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The reablement team’s voice: a qualitative study of how an integrated multidisciplinary team experiences participation in reablement

Authors Hjelle KM, Skutle O, Førland O, Alvsvåg H

Received 22 June 2016

Accepted for publication 8 September 2016

Published 2 November 2016 Volume 2016:9 Pages 575—585

DOI https://doi.org/10.2147/JMDH.S115588

Checked for plagiarism Yes

Review by Single-blind

Peer reviewers approved by Dr Amy Norman

Peer reviewer comments 2

Editor who approved publication: Dr Scott Fraser

Kari Margrete Hjelle,1,2 Olbjørg Skutle,2,3 Oddvar Førland,2,4 Herdis Alvsvåg4

1Department of Occupational Therapy, Physiotherapy and Radiography, Faculty of Health and Social Sciences, Bergen University College, Bergen, Norway; 2Centre for Care Research Western Norway, Bergen University College, Bergen, Norway; 3Department of Health and Social Educators, Faculty of Health and Social Sciences, Bergen University College, Bergen, Norway; 4VID Specialized University, Bergen, Norway

Background: Reablement is an early and time-limited home-based rehabilitation intervention that emphasizes intensive, goal-oriented, and multidisciplinary assistance for people experiencing functional decline. Few empirical studies to date have examined the experiences of the integrated multidisciplinary teams involved in reablement. Accordingly, the aim of this study was to explore and describe how an integrated multidisciplinary team in Norway experienced participation in reablement.
Methods: An integrated multidisciplinary team consisting of health care professionals with a bachelor’s degree (including a physiotherapist, a social educator, occupational therapists, and nurses) and home-based care personnel without a bachelor’s degree (auxiliary nurses and nursing assistants) participated in focus group discussions. Qualitative content analysis was used to analyze the resulting data.
Results: Three main themes emerged from the participants’ experiences with participating in reablement, including “the older adult’s goals are crucial”, “a different way of thinking and acting – a shift in work culture”, and “a better framework for cooperation and application of professional expertise and judgment”. The integrated multidisciplinary team and the older adults collaborated and worked in the same direction to achieve the person’s valued goals. The team supported the older adults in performing activities themselves rather than completing tasks for them. To facilitate cooperation and application of professional expertise and judgment, common meeting times and meeting places for communication and supervision were necessary.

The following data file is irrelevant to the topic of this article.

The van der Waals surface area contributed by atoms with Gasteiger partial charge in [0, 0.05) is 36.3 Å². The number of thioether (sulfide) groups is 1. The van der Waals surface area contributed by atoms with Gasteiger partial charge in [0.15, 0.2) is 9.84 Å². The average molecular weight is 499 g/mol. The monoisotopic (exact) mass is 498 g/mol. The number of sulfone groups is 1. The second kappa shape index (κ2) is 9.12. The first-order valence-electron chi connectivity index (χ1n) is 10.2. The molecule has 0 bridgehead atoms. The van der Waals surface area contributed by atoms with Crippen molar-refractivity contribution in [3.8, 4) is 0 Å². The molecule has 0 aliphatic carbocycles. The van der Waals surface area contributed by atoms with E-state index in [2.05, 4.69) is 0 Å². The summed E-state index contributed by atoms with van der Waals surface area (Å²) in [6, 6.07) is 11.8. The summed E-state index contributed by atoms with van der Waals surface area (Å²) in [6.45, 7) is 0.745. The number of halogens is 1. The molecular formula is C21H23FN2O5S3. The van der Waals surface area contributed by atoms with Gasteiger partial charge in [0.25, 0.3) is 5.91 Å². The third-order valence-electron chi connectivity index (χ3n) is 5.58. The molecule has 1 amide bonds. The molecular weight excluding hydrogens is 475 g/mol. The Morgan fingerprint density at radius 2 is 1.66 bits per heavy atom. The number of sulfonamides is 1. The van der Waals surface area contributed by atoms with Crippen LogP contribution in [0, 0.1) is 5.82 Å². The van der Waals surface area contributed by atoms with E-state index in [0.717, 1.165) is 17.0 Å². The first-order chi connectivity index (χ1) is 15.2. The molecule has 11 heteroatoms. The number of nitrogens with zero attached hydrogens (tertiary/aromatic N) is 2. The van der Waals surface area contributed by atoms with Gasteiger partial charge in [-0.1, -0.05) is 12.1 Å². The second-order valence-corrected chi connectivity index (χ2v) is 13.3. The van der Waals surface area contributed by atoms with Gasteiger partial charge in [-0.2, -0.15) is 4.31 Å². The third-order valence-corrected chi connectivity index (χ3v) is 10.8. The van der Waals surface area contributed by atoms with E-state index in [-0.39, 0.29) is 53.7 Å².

Conclusion: Structural factors that promote integrated multidisciplinary professional decisions include providing common meeting times and meeting places as well as sufficient time to apply professional knowledge when supervising and supporting older persons in everyday activities. These findings have implications for practice and suggest future directions for improving health care services. The shift in work culture from static to dynamic service is time consuming and requires politicians, community leaders, and health care systems to allocate the necessary time to support this approach to thinking and working.

Keywords: multidisciplinarity, rehabilitation, goal-setting, framework conditions, work culture, reablement

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Other article by this author:

The relatives’ voice: how do relatives experience participation in reablement? A qualitative study

Hjelle KM, Alvsvåg H, Førland O

Journal of Multidisciplinary Healthcare 2017, 10:1-11

Published Date: 28 December 2016